The sequence is tied together, both musically and thematically, by the emotional range signalled by the idea of insurrection itself, which promises nothing and suggests everything, wedding grim chance to potential liberation and presenting possibilities of community, freedom, and self-determination at the risk of greater pain, oppression, and possible death. It is this motherlode of emotion ‒ from love to identity to terror ‒ that drives the possibilities of this music, borrowed from the will of the collective and attached to the expressive possibilities of solo piano composition and the form and intensity that concert virtuosity can bring.

The music frequently combines determined melody with shifting moods, playful pointillism, and rich reflection, this compound methodology linking the individual pieces in the sequence and suggesting the possibility of achievement, a larger sense of form and coherence. The German “Die Moorsoldaten” (“The Peat Bog Soldiers”), created by prisoners at the Börgermoor concentration camp in 1933, is at once playful and sinister from its beginnings, its elaboration becoming both more ruminative and more starkly and grimly abstract. The Russian “Katyusha,” which inspired both Russians and anti-fascist Italians during the Second World War, begins in lyric meditation, developing as it goes. “Ain’t Gonna Let Nobody Turn Me Around,” sung by African Americans protesting segregation in the U.S. south in the 1960s, uses odd rhythmic shifts to expand its emotional reach, moving towards resolve amidst a welling complexity. “Foggy Dew,” a product of Ireland’s 1916 Easter Uprising matches dance-like lilt with moody sub-text. The 1971 Portuguese song “Grândola, Vila Morena,” was banned by the dictatorship, was broadcast on April 25, 1975 to launch the Carnation Revolution. It begins with foreboding, Kotcheff drumming on the wooden body of the piano before turning to the keyboard for a series of dissonant chords, later becoming insistent presences against the rising melody, before a return to the resounding drumming on the piano suggests footfalls. “Los cuatro generals,” an adaptation of Federico Garcia Lorca’s “Los cuatro muleros” from the Spanish civil war, is genuinely song-like. The concluding “Oh Bird, Oh Bird, Oh Roller,” dating to the Korean peasants’ revolt of 1894, invokes the sound of Korean string instruments, somehow achieving the contradictory effects of pooling lyricism and percussive insistence. Throughout the sequence, overlapping patterns of contrast and development serve to create an overall coherence and structural integrity, a sense of passion and purpose united.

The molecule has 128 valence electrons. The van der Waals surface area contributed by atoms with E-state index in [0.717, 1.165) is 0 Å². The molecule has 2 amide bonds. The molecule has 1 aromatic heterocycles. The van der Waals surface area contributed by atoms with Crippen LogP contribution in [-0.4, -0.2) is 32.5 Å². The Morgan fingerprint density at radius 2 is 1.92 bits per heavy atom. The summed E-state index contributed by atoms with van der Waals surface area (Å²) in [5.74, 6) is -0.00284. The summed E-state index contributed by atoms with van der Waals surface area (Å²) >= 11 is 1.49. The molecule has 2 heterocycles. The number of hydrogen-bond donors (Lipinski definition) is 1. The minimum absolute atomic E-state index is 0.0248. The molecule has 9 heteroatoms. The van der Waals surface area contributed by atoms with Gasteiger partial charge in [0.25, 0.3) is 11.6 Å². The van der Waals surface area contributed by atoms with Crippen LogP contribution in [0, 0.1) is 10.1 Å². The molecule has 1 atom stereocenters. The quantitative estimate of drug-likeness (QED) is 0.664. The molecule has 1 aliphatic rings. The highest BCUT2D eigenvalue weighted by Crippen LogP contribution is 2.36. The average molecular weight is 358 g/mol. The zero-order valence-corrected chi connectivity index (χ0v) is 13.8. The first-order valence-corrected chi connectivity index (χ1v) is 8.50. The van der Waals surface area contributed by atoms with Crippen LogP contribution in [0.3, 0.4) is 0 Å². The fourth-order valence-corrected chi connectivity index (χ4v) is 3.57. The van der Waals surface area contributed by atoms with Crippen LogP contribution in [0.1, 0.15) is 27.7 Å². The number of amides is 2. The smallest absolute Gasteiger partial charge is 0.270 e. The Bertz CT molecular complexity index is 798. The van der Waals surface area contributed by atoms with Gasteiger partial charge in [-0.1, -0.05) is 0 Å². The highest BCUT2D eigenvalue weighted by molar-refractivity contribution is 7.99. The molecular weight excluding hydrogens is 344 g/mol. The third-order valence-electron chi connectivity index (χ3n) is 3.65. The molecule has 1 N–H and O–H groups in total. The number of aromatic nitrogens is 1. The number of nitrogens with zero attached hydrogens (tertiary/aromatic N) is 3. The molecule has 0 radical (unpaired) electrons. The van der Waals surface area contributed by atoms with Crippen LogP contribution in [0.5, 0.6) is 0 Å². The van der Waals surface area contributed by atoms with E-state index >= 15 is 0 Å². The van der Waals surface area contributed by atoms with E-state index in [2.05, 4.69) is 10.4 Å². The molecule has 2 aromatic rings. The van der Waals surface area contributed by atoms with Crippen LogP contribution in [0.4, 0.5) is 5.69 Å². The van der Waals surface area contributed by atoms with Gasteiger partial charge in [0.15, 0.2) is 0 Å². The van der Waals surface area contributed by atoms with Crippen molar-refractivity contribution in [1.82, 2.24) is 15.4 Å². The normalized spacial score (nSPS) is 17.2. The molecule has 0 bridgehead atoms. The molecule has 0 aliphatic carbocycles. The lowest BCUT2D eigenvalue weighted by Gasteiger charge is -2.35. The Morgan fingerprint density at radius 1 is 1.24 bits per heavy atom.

The work develops its special power by combining both the tradition of emotive and virtuosic piano music of the past two centuries with the force of political protest, creating a tentative, even utopic space in which the concert hall itself, its economics, scale, and allegiances become the subject of inquiry. Kotcheff brings a combination of virtues ‒ rhythmic power, singing lyricism, a strong sense of dynamic contrast, and a certain improvisatory freedom ‒ to the realization of this music. By the work’s conclusion one has a sense that the concert hall, however compromised, might still serve as ground for reflection as well as refuge.
–Stuart Broomer


Angelica Sanchez + Marilyn Crispell
How To Turn The Moon
Pyroclastic PR 10